Research Article| Volume 65, ISSUE 9, P1246-1251, September 2012

Value of preoperative imaging in the diagnostics of isolated metopic suture synostosis: A risk–benefit analysis

Published:April 25, 2012DOI:


      Radiographic evaluation including plain radiographies and computed tomographic (CT) scans are considered as a necessary tool for diagnosis of craniosynostosis. As recently concerns about harmful effects of ionising radiation in children have been raised, some authors have suggested the use of magnetic resonance imaging (MRI) as a helpful alternative in preoperative imaging of patients with isolated metopic synostosis. Besides confirming the diagnosis of trigonocephaly, MRI is the superior technique for the evaluation of underlying brain anomalies. However, if the benefit of preoperative imaging justifies possible side effects is still discussed controversially. Hence, this study investigated the value of preoperative imaging for the diagnosis of isolated synostosis of the metopic suture compared to a sole clinical examination.
      In a series of 63 cases with isolated metopic craniosynostosis operated at the Department of Oral and Maxillofacial Surgery, 48 (76.2%) patients received additional radiography or MRI investigation, while in 15 (23.8%) patients the diagnosis was based on clinical examinations only. In all patients, diagnosis was confirmed intra-operatively by a fused metopic suture. CT scans with three-dimensional reconstruction (12.5%) or plain radiographs (39.6%) did not provide any additional benefit for the diagnosis or the surgical treatment. In 23 patients (47.9%), MRI showed the typical soft-tissue alterations like triangular brain deformation in the frontal area. Besides these findings, no brain or other underlying anomalies were diagnosed which had required any additional treatment. The incidence of underlying brain abnormalities in isolated metopic synostosis seemed not to be different from that of the general population.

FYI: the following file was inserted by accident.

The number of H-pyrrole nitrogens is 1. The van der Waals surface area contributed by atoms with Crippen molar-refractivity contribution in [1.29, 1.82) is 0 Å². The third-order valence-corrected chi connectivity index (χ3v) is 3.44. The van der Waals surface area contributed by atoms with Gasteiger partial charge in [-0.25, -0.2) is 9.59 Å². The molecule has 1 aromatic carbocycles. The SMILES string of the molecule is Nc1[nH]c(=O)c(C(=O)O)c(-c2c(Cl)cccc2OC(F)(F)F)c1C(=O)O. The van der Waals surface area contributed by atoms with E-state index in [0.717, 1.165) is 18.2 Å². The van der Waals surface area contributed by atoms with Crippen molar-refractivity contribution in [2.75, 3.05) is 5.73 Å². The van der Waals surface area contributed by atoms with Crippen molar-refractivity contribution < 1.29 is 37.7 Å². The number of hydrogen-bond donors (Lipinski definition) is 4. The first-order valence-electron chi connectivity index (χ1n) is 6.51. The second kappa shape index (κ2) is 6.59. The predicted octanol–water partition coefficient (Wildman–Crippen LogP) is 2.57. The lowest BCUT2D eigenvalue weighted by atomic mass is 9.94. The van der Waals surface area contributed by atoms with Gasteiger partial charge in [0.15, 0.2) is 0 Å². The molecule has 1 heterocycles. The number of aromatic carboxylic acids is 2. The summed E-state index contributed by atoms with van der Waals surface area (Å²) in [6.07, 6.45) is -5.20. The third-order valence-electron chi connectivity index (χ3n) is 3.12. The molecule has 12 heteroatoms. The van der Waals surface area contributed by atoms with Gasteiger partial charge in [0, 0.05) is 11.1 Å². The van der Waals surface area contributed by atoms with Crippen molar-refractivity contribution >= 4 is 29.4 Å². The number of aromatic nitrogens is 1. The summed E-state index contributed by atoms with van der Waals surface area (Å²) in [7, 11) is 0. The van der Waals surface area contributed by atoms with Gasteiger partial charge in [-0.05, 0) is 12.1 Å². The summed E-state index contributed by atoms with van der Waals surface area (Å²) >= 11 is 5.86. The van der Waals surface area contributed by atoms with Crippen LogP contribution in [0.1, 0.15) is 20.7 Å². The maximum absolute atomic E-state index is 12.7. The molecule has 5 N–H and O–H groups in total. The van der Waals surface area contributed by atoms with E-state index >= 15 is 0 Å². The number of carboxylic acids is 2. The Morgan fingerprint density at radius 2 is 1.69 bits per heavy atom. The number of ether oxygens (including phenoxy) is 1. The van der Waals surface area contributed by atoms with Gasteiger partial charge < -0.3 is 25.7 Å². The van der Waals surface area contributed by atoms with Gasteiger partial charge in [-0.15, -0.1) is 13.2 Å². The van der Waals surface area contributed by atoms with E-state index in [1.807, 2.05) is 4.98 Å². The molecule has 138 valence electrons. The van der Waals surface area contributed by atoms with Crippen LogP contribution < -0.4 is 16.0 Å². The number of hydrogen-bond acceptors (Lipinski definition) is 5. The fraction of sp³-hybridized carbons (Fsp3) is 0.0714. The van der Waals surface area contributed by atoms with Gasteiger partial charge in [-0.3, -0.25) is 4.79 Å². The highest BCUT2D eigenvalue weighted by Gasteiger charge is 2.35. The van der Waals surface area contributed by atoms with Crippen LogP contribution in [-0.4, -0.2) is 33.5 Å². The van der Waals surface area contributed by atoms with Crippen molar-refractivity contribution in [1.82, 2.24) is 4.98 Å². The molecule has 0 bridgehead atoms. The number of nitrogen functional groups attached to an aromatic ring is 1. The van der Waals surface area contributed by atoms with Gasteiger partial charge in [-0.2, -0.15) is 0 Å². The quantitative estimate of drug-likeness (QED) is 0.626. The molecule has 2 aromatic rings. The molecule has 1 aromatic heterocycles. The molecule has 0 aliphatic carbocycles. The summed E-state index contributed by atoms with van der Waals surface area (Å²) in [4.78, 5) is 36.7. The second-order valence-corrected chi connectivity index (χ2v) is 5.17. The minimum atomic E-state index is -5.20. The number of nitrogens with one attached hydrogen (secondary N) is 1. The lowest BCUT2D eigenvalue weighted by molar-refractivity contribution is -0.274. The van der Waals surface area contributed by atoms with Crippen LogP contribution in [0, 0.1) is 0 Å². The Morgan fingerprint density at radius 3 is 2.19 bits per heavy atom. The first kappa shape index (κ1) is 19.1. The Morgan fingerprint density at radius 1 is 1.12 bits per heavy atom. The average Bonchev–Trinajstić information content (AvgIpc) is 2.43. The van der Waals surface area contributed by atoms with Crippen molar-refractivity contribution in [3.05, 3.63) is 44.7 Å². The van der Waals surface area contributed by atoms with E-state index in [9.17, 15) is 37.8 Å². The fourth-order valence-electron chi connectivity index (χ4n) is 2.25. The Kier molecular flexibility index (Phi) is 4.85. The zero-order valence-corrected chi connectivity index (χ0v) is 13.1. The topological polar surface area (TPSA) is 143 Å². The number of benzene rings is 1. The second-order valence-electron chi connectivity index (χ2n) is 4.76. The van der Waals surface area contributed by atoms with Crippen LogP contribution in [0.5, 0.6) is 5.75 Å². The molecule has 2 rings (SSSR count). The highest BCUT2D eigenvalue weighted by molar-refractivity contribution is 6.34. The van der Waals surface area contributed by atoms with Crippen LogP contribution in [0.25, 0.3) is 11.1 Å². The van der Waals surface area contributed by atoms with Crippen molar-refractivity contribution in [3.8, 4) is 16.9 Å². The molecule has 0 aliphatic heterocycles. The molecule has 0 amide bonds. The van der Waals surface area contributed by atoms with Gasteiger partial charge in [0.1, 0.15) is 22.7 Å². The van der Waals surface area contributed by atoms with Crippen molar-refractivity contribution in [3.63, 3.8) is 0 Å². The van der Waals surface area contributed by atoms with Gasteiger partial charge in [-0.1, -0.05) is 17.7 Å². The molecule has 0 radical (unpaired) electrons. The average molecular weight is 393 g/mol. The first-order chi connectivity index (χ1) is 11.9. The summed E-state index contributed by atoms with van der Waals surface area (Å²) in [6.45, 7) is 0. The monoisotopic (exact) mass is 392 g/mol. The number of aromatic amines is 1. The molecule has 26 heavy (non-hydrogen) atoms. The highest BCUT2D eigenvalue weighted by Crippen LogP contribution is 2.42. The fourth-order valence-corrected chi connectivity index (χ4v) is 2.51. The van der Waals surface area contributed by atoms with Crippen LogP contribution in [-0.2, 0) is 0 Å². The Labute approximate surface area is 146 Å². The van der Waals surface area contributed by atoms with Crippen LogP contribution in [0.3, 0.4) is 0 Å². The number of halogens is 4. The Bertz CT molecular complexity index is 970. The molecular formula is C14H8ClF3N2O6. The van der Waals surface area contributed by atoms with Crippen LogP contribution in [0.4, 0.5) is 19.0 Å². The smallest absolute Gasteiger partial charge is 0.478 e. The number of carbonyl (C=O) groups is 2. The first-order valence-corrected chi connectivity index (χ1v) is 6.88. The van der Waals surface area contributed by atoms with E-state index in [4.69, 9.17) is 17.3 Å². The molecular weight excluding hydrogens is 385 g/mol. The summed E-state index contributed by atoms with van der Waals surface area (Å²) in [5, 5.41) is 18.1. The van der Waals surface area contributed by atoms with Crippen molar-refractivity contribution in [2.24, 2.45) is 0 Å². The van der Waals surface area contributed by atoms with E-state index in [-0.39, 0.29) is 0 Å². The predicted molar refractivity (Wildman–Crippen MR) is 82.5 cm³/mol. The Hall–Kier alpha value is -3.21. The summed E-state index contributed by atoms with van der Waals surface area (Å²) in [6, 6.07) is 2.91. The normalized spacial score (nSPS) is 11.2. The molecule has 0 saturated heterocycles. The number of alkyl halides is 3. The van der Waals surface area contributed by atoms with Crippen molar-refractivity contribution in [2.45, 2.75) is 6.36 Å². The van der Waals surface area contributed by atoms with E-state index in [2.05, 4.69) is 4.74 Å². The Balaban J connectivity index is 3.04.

As the characteristic clinical manifestations were sufficient for an accurate diagnosis of isolated metopic synostosis, and with respect to the biological effects of ionising radiation and risks of sedation especially in infants, preoperative imaging should be reduced to a minimum.


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